On a crisp fall day, students in Ms. Dawe’s first grade class transitioned subjects by sitting criss-cross applesauce around the meeting carpet. With their palms facing up and resting on each knee, they began to tap thumbs with each finger, simultaneously repeating the words “peace-starts-with-me” with each tap, gently lowering their voices after each repetition until the room grew quiet. Students then “reset” by reflecting quietly on things that make them feel cozy and calm.
“They are learning the experience of settling their body,” said Ms. Dawe. “Transitions can be a challenging time for students, now it’s a calm moment when we all take a pause and come back to being present.”
Ms. Dawe, like many other teachers at Brookwood, weaves mindfulness—defined by meditation expert Jon Kabat-Zinn as “the awareness that emerges through paying attention on purpose, in the present moment, non-judgmentally”—into daily classroom routines for her students. All across our school, students are participating in, and in some cases leading, mindfulness practices: fifth graders engage in 10-minute guided meditations, PreK students use calming “belly breath” strategies, and Upper School students often jump start their mornings with Tai Chi.
In today’s information-saturated and complicated popular culture, we recognize our critical responsibility in helping students obtain the information, skills and strategies they need to make healthy decisions for their bodies, hearts and minds. More and more research is showing the impact mindfulness can have on students’ physical and emotional health, social skills and academic performance. Specifically, studies have linked mindfulness to improvements in self-awareness and self-regulation, boosts in working memory, focus, and cognitive flexibility, and reductions in stress and anxiety. Brookwood faculty implement a variety of mindful practices to strengthen developmental processes—such as focus, resilience and self-soothing—which are critical building blocks for healthy lifestyles.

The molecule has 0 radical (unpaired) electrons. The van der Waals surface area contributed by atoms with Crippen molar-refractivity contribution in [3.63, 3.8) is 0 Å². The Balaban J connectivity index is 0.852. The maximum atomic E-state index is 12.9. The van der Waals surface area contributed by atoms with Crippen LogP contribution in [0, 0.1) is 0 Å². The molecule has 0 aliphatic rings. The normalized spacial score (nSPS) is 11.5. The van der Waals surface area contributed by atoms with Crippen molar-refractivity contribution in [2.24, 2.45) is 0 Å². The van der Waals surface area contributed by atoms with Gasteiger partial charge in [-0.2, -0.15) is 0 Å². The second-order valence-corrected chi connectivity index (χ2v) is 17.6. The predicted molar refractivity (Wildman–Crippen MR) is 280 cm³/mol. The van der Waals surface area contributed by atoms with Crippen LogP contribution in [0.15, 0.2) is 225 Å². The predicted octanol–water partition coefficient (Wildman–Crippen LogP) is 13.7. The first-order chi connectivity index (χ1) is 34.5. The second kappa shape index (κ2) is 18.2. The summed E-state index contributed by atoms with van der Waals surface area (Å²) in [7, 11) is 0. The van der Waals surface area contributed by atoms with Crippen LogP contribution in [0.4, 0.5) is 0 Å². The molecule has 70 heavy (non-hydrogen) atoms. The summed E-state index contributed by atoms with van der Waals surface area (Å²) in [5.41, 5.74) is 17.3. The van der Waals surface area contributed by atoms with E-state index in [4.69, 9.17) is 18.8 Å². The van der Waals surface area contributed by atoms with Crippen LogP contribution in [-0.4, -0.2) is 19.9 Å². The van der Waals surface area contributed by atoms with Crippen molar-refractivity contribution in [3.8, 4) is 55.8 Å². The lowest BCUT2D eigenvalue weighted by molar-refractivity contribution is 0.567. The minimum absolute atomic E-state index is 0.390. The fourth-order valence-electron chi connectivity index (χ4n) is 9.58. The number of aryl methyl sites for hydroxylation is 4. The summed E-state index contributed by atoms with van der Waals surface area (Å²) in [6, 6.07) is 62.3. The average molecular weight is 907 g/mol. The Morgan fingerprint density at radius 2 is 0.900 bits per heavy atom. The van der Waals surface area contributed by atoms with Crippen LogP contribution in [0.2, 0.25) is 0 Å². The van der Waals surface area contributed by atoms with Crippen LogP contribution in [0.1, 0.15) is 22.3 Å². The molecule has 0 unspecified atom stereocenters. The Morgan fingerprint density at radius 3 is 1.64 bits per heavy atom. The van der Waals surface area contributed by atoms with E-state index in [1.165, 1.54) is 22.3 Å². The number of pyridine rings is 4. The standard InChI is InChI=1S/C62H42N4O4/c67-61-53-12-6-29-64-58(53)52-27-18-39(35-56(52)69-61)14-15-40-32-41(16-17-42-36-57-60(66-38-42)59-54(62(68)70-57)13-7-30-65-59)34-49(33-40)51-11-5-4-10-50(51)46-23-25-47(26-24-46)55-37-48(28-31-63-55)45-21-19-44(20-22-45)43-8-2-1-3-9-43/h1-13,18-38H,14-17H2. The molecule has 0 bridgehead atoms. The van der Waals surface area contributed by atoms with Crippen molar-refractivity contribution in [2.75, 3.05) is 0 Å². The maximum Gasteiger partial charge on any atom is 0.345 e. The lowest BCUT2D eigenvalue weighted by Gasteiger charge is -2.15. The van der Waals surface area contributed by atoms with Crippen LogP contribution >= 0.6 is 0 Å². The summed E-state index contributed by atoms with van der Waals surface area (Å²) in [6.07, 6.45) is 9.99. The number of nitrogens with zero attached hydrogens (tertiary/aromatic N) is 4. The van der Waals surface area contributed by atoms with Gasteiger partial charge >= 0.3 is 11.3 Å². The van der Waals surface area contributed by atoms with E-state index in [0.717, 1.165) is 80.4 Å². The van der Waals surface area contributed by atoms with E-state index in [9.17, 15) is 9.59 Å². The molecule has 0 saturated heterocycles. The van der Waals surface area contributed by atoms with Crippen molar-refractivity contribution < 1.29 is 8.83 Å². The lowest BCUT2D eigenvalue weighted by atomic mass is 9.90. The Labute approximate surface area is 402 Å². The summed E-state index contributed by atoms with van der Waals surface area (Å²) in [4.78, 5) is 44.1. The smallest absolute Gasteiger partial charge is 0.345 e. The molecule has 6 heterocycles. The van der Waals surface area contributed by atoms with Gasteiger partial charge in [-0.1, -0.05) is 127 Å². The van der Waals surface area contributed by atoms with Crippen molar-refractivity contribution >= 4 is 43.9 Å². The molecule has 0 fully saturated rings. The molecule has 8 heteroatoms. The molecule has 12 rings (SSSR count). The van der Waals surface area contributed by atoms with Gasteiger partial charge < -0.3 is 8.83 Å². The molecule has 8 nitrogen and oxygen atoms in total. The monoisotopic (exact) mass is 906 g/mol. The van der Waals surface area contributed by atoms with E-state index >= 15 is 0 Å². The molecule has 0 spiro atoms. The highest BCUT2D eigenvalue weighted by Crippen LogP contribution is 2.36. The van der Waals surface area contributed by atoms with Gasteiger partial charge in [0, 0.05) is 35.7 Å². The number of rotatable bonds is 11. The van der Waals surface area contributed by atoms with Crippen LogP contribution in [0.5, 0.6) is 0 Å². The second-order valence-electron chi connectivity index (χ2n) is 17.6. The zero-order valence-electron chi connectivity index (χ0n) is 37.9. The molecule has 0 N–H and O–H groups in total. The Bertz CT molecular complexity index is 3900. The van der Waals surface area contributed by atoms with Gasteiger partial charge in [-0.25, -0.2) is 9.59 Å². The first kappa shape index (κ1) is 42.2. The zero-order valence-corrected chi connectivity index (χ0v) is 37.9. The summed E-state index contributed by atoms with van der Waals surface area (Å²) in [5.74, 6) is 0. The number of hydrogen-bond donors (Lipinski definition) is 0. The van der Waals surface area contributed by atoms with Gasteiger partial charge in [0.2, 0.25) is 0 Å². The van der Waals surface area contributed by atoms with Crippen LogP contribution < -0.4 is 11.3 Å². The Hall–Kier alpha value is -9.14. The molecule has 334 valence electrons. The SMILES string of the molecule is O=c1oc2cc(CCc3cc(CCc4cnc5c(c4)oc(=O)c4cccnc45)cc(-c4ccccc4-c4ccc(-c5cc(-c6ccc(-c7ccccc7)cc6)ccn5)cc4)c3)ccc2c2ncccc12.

Mindfulness practice encourages us to slow down, stop the rush, ‘be’ instead of ‘do,’ and experience instead of just think.
Mindfulness also provides a platform on which students can build their metacognition. “How do I learn?” is a central question as students aim to further their understanding of themselves as learners. Throughout the school day, Brookwood students reflect on their work: what went well, what didn’t go as well as they had hoped, what strategies they used, and how they might adjust their approach the next time. By understanding how they learn best, students learn to self-advocate for the tools they need and feel empowered by this understanding. To be successful learners, students must be able to pause, truly see and hear what is in front of them, and self-reflect, so that they can determine the best way to move forward with their learning.
Seeds of mindfulness can be planted in anyone at any time―seeds that under the right conditions can burst and bloom into a life of compassion and connection.
Our 4-to-14 Speaker Series: Parenting Elementary School Kids provides an opportunity for parents to hear insights from authors, researchers and other experts in the child development field.
Join Dr. Christopher Willard on Tuesday, October 15 at 7:00 p.m. to learn tools and strategies you can use to raise mindful and resilient children.
Additionally, the Parents’ Association is hosting a reception at 6:00 p.m. immediately preceding the speaker series event. All parents and members of the community are welcome to attend!